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Conviction to Confess

I am amazed at my lack of conviction to confess my sins daily. This is a practice that Jesus taught us to do when He taught us to pray. He put this practice into perspective for us in teaching us to pray that we would be forgiven as we forgive those who sin against us.

Now when it comes to the way I am sinned against, I have no problem obsessing and repeating my complaints effortlessly. When it comes to confessing my own sins, I need God’s help to force a confession out of me.

So did David. He had committed the worst sin of his entire life, and yet he was living in complete oblivion. The year he did not go out with the army into battle was the year he slowly spiraled into a stronghold of sin. It started out small. He didn’t turn his eyes away when he saw a beautiful woman innocently bathing on her rooftop. He was not seduced. He was in no way trapped. He was totally free to avert his eyes someplace else, but he didn’t. Once the desire and lust for that woman took root in his mind, nothing else would do. He had many wives, but he wanted her. You probably know the rest of the story. David sent for Bathsheba, slept with her and sent her away.

Even though David couldn’t feel the conviction of his sin with Bathsheba, he did face the consequences. When she sent word that she was pregnant, David knew that it was a possible death sentence for her because, unlike David, her husband was away fighting the battles of Israel. This is where the sin turns deadly. After unsuccessfully trying to get Bathsheba’s husband, Uriah, to sleep with her, David sent Uriah back to the army with orders to the commander that he be put on the front line, where he was killed. What a clever guy that David. He then mercifully took the grieving widow into his own home and all was well. And all was well with David. Not a bit of remorse, not a moment of regret is recorded in the Scripture.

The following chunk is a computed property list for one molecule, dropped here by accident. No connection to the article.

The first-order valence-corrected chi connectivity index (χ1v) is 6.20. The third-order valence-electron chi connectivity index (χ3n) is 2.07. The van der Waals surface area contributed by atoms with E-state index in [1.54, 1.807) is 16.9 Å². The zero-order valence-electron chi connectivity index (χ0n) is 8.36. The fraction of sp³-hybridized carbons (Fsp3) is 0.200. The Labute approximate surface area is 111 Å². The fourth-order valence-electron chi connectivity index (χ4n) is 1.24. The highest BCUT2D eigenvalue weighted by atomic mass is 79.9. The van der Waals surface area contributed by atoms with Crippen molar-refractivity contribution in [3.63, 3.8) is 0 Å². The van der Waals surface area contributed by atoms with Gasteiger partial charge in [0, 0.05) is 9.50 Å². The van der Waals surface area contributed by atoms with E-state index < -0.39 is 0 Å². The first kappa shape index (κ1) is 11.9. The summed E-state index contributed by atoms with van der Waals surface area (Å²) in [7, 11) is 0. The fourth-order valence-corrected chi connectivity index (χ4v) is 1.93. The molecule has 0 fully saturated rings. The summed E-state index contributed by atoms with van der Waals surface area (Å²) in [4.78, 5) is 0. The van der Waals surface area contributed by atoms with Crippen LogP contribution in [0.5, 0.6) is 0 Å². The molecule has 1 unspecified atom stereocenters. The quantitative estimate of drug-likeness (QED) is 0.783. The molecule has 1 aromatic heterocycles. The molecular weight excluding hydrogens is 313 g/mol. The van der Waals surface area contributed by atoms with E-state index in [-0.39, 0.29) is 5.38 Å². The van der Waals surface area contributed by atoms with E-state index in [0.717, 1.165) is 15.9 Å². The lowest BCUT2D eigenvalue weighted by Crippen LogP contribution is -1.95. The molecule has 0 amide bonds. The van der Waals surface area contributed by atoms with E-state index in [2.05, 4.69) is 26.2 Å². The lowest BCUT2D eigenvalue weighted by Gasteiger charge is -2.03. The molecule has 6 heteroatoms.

David lacked the conviction to confess his sin or even to identify his sin. He was once again in need of God’s help. Just as Goliath, the bear, and the lion were too big for David to conquer in his own strength, so too was the sin in his heart. Romans 2:4 says, “Or do you show contempt for the riches of his kindness, forbearance and patience, not realizing that God’s kindness is intended to lead you to repentance?” Conviction is a gift from God. We are desperate for God to show us our sin so that we can realize that we are powerless over it. Repentance is transforming, but it is hard to get a heart to get there.

Once David’s heart was moved to repentance after Nathan’s clever confrontation, David’s actions revealed why he was called a man after God’s own heart. David repented fully and completely entrusted himself to God’s goodness. Nathan told David that the baby that was conceived by his sin would die. David knew that the mercy he received from God was much greater than he deserved so he did not delay in asking for more mercy, even requesting that God would allow the baby to live. When the baby died, David did not blame God but accepted God’s will.

The conviction to confess our sins is a gift given by a loving God. Consider yourself blessed if you are sensing God’s conviction. It is only there because He longs for you to repent and be restored to intimacy with Him.


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